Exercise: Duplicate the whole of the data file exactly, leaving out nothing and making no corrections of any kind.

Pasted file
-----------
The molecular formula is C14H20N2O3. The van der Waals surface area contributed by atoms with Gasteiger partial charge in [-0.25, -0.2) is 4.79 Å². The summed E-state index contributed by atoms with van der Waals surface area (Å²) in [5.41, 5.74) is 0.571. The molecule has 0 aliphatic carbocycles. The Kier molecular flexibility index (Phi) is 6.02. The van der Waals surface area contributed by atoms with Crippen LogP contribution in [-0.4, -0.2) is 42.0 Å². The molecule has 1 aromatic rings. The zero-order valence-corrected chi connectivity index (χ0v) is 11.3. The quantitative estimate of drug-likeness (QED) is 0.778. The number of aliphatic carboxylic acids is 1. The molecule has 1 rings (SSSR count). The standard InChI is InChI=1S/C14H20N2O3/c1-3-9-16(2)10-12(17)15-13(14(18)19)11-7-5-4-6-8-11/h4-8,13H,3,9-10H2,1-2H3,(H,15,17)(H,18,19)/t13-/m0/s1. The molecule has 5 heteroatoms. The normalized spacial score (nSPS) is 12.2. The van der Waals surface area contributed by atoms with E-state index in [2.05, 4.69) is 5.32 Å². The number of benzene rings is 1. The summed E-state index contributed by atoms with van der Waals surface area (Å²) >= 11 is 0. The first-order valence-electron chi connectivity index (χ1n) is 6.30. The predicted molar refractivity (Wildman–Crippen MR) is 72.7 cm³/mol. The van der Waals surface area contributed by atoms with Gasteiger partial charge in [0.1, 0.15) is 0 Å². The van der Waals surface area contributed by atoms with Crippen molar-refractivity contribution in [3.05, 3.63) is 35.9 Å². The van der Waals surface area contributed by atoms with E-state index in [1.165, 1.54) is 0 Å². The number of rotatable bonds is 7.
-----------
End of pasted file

The molecular formula is C14H20N2O3. The van der Waals surface area contributed by atoms with Gasteiger partial charge in [-0.25, -0.2) is 4.79 Å². The summed E-state index contributed by atoms with van der Waals surface area (Å²) in [5.41, 5.74) is 0.571. The molecule has 0 aliphatic carbocycles. The Kier molecular flexibility index (Phi) is 6.02. The van der Waals surface area contributed by atoms with Crippen LogP contribution in [-0.4, -0.2) is 42.0 Å². The molecule has 1 aromatic rings. The zero-order valence-corrected chi connectivity index (χ0v) is 11.3. The quantitative estimate of drug-likeness (QED) is 0.778. The number of aliphatic carboxylic acids is 1. The molecule has 1 rings (SSSR count). The standard InChI is InChI=1S/C14H20N2O3/c1-3-9-16(2)10-12(17)15-13(14(18)19)11-7-5-4-6-8-11/h4-8,13H,3,9-10H2,1-2H3,(H,15,17)(H,18,19)/t13-/m0/s1. The molecule has 5 heteroatoms. The normalized spacial score (nSPS) is 12.2. The van der Waals surface area contributed by atoms with E-state index in [2.05, 4.69) is 5.32 Å². The number of benzene rings is 1. The summed E-state index contributed by atoms with van der Waals surface area (Å²) >= 11 is 0. The first-order valence-electron chi connectivity index (χ1n) is 6.30. The predicted molar refractivity (Wildman–Crippen MR) is 72.7 cm³/mol. The van der Waals surface area contributed by atoms with Gasteiger partial charge in [0.1, 0.15) is 0 Å². The van der Waals surface area contributed by atoms with Crippen molar-refractivity contribution in [3.05, 3.63) is 35.9 Å². The van der Waals surface area contributed by atoms with E-state index in [1.165, 1.54) is 0 Å². The number of rotatable bonds is 7.